Juvenile justice system getting needed emphasis

By the Tri-City HeraldNovember 13, 2012 

In a better world, the juvenile justice center would house a system for showing young people in our community the error of their ways and teaching them a lesson or two along the way.

Often lessons are learned through paying the consequences of our actions. Most of us have seen a parent giving up on following through with consequences for bad behavior, and the result is often a child with some bratty tendencies that we find a little annoying.

But when we're talking about law-breaking juveniles, we expect some more diligent discipline -- some attempt to redeem their young lives before it's too late.

Unfortunately, budget cuts made that an impossibility at the packed Benton-Frankin Juvenile Justice Center. Difficult decisions were being made daily about which offenders to set free early so a bed could be made available for an even more deserving law-breaker.

And sometimes those tough decisions had consequences of their own, with the kid who had been set free committing additional crimes when he or she should still have been serving a sentence.

The situation became so ridiculous that the habitual young criminals were making bets as to whether they'd actually serve time and making lists of who they thought would be released early.

Some were gambling that what they did would not result in any time in the detention center because of over-crowding at the 35-bed facility, making a mockery of any meter of justice.

And that was a horrible lesson to be teaching young people who are already far down the wrong path. These kids may be making dumb decisions, but they often are experts on the criminal justice system. They quickly saw the overcrowded detention center worked to their advantage.

The problem hit crisis mode in August, with judges making decisions daily on who should stay in detention and serve their time and who should be let free without fulfilling their sentences.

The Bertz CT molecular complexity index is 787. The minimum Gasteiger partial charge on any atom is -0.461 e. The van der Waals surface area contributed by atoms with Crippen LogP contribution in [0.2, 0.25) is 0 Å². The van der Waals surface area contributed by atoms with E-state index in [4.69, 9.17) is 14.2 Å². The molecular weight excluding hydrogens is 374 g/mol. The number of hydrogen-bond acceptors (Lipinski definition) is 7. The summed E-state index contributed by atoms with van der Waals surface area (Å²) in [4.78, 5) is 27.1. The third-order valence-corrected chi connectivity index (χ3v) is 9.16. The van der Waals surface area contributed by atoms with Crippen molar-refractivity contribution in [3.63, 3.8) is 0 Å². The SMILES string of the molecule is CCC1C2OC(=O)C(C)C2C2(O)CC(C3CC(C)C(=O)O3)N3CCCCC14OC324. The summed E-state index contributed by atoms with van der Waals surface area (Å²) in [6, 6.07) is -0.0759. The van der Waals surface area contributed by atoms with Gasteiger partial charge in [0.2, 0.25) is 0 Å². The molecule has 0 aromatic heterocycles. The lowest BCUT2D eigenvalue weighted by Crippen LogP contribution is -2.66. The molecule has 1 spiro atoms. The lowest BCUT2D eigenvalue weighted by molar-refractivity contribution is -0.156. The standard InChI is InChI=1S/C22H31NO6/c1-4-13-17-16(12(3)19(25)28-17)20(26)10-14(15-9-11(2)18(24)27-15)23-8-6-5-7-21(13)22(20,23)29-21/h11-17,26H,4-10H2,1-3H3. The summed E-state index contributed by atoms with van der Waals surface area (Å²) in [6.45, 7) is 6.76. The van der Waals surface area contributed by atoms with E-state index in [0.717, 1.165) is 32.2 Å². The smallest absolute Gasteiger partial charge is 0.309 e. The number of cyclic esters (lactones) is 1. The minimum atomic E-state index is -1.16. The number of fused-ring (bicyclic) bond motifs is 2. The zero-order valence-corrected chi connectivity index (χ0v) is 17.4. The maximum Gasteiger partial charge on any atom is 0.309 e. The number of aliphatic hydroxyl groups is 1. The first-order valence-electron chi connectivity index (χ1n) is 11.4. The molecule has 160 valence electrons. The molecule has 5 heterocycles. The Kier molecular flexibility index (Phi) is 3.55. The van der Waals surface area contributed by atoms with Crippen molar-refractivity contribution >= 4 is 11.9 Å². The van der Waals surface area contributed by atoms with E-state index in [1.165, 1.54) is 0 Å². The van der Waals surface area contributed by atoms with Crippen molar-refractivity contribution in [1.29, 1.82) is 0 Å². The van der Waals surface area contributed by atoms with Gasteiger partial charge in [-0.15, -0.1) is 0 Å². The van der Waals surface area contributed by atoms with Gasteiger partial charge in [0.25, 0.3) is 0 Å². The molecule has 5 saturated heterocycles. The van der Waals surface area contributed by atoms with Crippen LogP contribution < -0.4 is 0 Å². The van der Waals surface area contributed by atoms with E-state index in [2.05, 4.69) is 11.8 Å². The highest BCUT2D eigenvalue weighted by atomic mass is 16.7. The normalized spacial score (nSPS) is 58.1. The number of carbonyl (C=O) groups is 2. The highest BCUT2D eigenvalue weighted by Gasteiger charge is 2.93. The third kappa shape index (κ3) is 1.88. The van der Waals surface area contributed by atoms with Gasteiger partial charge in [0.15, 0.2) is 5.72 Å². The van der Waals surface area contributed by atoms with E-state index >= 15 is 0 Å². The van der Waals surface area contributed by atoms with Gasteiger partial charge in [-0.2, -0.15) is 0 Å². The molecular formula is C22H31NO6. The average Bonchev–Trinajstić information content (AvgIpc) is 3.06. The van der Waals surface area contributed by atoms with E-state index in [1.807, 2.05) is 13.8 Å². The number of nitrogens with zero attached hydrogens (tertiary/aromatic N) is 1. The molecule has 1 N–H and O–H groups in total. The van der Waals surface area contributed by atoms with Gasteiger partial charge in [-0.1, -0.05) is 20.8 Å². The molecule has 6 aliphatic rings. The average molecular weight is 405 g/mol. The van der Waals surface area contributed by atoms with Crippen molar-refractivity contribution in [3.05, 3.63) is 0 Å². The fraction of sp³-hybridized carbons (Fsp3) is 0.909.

Officials went to Benton and Franklin county commissioners and outlined the problem.

Both sets of commissioners recognized the need for reform and committed funds to hire three more full-time juvenile justice officers and to open up at least 15 more beds at the facility.

Benton County will cover about 68 percent of the center's 2013 budget, contributing about $4 million. Franklin County will contribute $1.83 million, with the split determined by the population of juveniles in either county.

Franklin County will be able to tap into its 0.3 percent public safety sales tax to help off-set the costs. It will be more difficult for Benton County to find the money as it faces a $2.7 million budget shortfall, but commissioners are committed to the program.

As they should be. In August, 44 kids left the center early. Together, those teens had 18 violent crimes, 39 property-related felonies, 199 misdemeanors, 196 probation violations and 141 warrants. Those are the kind of kids who should serve their full sentences.

It had gotten so bad that administrators were making appointments for kids to come back and serve their time weeks later or in daily increments. Serving a day here and there is hardly a punishment. And the kids surely felt they had gotten one over on the system.

That's the wrong message.

Young people who make bad choices need counseling and consequences. We need to put them back on the right path whenever possible. But that's hard to do without the right tools at hand.

Detention is just one component of the juvenile justice system, but it's key to the overall program. And as much as we'd like to say every kid can correct behavior through learning better ways, some are already ingrained in a culture of crime. And those particularly need to be kept off the streets for the safety of our community.

We're glad the commissioners see the importance of correcting our community's juvenile justice program. It has been a long time coming and a vital decision for the well-being of the region.

Let's hope the grown-ups who control the purse strings have learned their lesson and that the teens who have mocked the system will learn some of their own.

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